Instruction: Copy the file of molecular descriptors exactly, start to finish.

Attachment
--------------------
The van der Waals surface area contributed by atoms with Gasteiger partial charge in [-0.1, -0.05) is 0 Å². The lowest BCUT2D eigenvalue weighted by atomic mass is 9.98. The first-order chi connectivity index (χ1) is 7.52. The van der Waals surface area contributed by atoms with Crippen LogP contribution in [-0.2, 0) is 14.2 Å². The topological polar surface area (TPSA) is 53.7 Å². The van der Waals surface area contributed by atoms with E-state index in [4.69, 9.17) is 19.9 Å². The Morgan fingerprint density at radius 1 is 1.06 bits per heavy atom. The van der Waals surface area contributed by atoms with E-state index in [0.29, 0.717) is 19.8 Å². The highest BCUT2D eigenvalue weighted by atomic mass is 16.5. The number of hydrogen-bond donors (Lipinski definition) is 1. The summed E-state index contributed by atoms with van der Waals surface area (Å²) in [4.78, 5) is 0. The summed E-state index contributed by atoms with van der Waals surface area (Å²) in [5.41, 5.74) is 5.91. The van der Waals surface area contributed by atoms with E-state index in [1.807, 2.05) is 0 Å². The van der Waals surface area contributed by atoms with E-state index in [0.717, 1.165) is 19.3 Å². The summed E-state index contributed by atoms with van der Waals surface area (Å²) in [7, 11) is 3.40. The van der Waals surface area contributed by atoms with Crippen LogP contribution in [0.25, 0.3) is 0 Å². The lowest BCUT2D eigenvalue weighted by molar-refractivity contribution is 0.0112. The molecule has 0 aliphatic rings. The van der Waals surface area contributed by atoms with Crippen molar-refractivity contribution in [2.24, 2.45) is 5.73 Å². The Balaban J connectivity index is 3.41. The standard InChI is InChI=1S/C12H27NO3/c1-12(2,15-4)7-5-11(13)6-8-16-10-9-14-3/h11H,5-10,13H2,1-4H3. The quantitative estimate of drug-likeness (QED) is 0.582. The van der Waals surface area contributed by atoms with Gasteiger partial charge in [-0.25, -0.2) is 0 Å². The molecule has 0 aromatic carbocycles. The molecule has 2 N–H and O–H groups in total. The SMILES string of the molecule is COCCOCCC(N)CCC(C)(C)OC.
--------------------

The van der Waals surface area contributed by atoms with Gasteiger partial charge in [-0.1, -0.05) is 0 Å². The lowest BCUT2D eigenvalue weighted by atomic mass is 9.98. The first-order chi connectivity index (χ1) is 7.52. The van der Waals surface area contributed by atoms with Crippen LogP contribution in [-0.2, 0) is 14.2 Å². The topological polar surface area (TPSA) is 53.7 Å². The van der Waals surface area contributed by atoms with E-state index in [4.69, 9.17) is 19.9 Å². The Morgan fingerprint density at radius 1 is 1.06 bits per heavy atom. The van der Waals surface area contributed by atoms with E-state index in [0.29, 0.717) is 19.8 Å². The highest BCUT2D eigenvalue weighted by atomic mass is 16.5. The number of hydrogen-bond donors (Lipinski definition) is 1. The summed E-state index contributed by atoms with van der Waals surface area (Å²) in [4.78, 5) is 0. The summed E-state index contributed by atoms with van der Waals surface area (Å²) in [5.41, 5.74) is 5.91. The van der Waals surface area contributed by atoms with E-state index in [1.807, 2.05) is 0 Å². The van der Waals surface area contributed by atoms with E-state index in [0.717, 1.165) is 19.3 Å². The summed E-state index contributed by atoms with van der Waals surface area (Å²) in [7, 11) is 3.40. The van der Waals surface area contributed by atoms with Crippen LogP contribution in [0.25, 0.3) is 0 Å². The lowest BCUT2D eigenvalue weighted by molar-refractivity contribution is 0.0112. The molecule has 0 aliphatic rings. The van der Waals surface area contributed by atoms with Crippen molar-refractivity contribution in [2.24, 2.45) is 5.73 Å². The Balaban J connectivity index is 3.41. The standard InChI is InChI=1S/C12H27NO3/c1-12(2,15-4)7-5-11(13)6-8-16-10-9-14-3/h11H,5-10,13H2,1-4H3. The quantitative estimate of drug-likeness (QED) is 0.582. The van der Waals surface area contributed by atoms with Gasteiger partial charge in [-0.25, -0.2) is 0 Å². The molecule has 0 aromatic carbocycles. The molecule has 2 N–H and O–H groups in total. The SMILES string of the molecule is COCCOCCC(N)CCC(C)(C)OC.